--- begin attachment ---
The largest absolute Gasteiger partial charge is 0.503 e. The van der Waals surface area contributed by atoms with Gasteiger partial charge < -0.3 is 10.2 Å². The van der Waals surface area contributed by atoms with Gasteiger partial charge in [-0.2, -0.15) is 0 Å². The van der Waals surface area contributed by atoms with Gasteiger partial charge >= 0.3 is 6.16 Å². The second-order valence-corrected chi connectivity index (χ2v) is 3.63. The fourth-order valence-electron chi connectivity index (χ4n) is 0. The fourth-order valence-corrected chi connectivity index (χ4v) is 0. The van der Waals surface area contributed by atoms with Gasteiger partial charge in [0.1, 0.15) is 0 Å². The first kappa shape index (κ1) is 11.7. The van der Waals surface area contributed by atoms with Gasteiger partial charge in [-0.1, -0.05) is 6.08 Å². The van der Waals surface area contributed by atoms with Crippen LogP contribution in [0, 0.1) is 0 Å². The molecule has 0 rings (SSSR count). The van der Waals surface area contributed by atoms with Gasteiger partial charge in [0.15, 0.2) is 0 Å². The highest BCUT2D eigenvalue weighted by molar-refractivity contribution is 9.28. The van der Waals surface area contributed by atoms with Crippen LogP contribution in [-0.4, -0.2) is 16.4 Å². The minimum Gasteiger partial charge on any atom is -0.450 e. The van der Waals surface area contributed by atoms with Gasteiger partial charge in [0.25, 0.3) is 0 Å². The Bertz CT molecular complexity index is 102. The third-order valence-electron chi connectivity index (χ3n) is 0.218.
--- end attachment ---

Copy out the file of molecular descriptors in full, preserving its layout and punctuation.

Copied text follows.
The largest absolute Gasteiger partial charge is 0.503 e. The van der Waals surface area contributed by atoms with Gasteiger partial charge < -0.3 is 10.2 Å². The van der Waals surface area contributed by atoms with Gasteiger partial charge in [-0.2, -0.15) is 0 Å². The van der Waals surface area contributed by atoms with Gasteiger partial charge >= 0.3 is 6.16 Å². The second-order valence-corrected chi connectivity index (χ2v) is 3.63. The fourth-order valence-electron chi connectivity index (χ4n) is 0. The fourth-order valence-corrected chi connectivity index (χ4v) is 0. The van der Waals surface area contributed by atoms with Gasteiger partial charge in [0.1, 0.15) is 0 Å². The first kappa shape index (κ1) is 11.7. The van der Waals surface area contributed by atoms with Gasteiger partial charge in [-0.1, -0.05) is 6.08 Å². The van der Waals surface area contributed by atoms with Crippen LogP contribution in [0, 0.1) is 0 Å². The molecule has 0 rings (SSSR count). The van der Waals surface area contributed by atoms with Gasteiger partial charge in [0.15, 0.2) is 0 Å². The highest BCUT2D eigenvalue weighted by molar-refractivity contribution is 9.28. The van der Waals surface area contributed by atoms with Crippen LogP contribution in [-0.4, -0.2) is 16.4 Å². The minimum Gasteiger partial charge on any atom is -0.450 e. The van der Waals surface area contributed by atoms with Gasteiger partial charge in [0.25, 0.3) is 0 Å². The Bertz CT molecular complexity index is 102. The third-order valence-electron chi connectivity index (χ3n) is 0.218.